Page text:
- International - Libya
Libya: Towards Sudan’s Darfur type conflict?
Increasing civilian casualties in the conflict between Libya’s government forces and freedom fighters has led observers to classify Libya as the next Sudan. Authorities say the situation in the oil-rich North African nation demands the international community to intervene and save innocent civilians.
Speaking out against doing nothing to protect the killing of non-combatants, Australian foreign Minister Kevin Rudd reminded the world of the genocide in Rwanda and ethnic violence in Sudan’s Darfur and Bosnia Herzegovina as failures of the U.N. to uphold its responsibility to protect innocent citizens.
"Let’s look at the U.N. Look back to Rwanda: fail. Look back at Darfur: fail. Look back at the Balkans: partial fail. I would hope the international community would learn from history, because in a month’s time, two months’ time, three months’ time, if for whatever reason Gaddafi begins to prevail and we see the large-scale butchery of Libyan civilians, I am deeply concerned about how the international community will reflect on itself," Rudd said in a televised broadcast on Wednesday.
The comparison of Libya to Sudan’s Darfur comes as Gaddafi forces prepare for a campaign to bombard Benghazi, the opposition’s de facto capital in the east, an urban center, barring all civilian lives.
Urging the international community to avoid Libya from slipping into a Darfur-like situation, Australia is strongly backing a U.N.-backed no-fly zone over Libya to stop air strikes by Muammar Gaddafi’s forces against Libya’s freedom fighters.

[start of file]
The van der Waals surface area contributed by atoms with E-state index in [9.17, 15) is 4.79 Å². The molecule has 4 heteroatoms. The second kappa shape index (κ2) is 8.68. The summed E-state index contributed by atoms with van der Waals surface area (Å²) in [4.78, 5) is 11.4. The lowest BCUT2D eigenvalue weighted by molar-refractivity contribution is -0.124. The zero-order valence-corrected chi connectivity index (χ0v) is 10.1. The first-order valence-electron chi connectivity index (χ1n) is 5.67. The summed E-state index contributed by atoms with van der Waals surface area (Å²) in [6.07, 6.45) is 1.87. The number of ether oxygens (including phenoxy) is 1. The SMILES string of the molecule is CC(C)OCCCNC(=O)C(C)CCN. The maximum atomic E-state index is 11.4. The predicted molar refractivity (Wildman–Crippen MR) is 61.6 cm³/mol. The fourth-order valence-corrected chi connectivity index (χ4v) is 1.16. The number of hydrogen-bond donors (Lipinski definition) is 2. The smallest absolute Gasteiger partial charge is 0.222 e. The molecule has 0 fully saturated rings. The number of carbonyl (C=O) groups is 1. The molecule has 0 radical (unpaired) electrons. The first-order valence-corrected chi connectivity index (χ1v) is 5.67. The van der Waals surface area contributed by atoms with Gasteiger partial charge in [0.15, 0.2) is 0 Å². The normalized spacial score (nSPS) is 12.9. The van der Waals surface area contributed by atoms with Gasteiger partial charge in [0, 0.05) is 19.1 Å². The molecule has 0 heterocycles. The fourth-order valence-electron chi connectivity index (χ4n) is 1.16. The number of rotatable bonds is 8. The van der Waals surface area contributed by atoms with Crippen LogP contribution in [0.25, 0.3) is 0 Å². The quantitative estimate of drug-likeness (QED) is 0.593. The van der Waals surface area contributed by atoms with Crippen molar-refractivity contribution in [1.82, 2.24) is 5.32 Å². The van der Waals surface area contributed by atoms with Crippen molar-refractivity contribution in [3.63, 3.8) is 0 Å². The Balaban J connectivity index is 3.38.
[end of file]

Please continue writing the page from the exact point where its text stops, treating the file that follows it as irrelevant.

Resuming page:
Britain and France are calling for the UN Security Council to vote on a draft resolution that implements a no-fly zone over Libya but the U.S, Russia and Germany remain indecisive.
Associated Press reported that Gaddafi’s troops sent in a stream of truckloads of ammunition, rockets and supplies to strengthen the Libyan leader to regain control of the country.
Libyans protesting against the ruler who has ruled with an iron fist for more than four decades have begun to voice anger and frustration at the West for not coming to their aid as government troops shelled the last main protesters stronghold near the capital Tripoli.
"People are fed up. They are waiting impatiently for an international move. What Gaddafi is doing, he is exploiting delays by international community. People are very angry that no action is being taken against Gaddafi’s weaponry," Saadoun al-Misrati, a rebel spokesman told the AP.
So far, a powerful Gaddafi militia advancing from the west has been persistently bombarding rebel cities, raining rockets and artillery and tank shells, in total disregard of its innocent civilian population.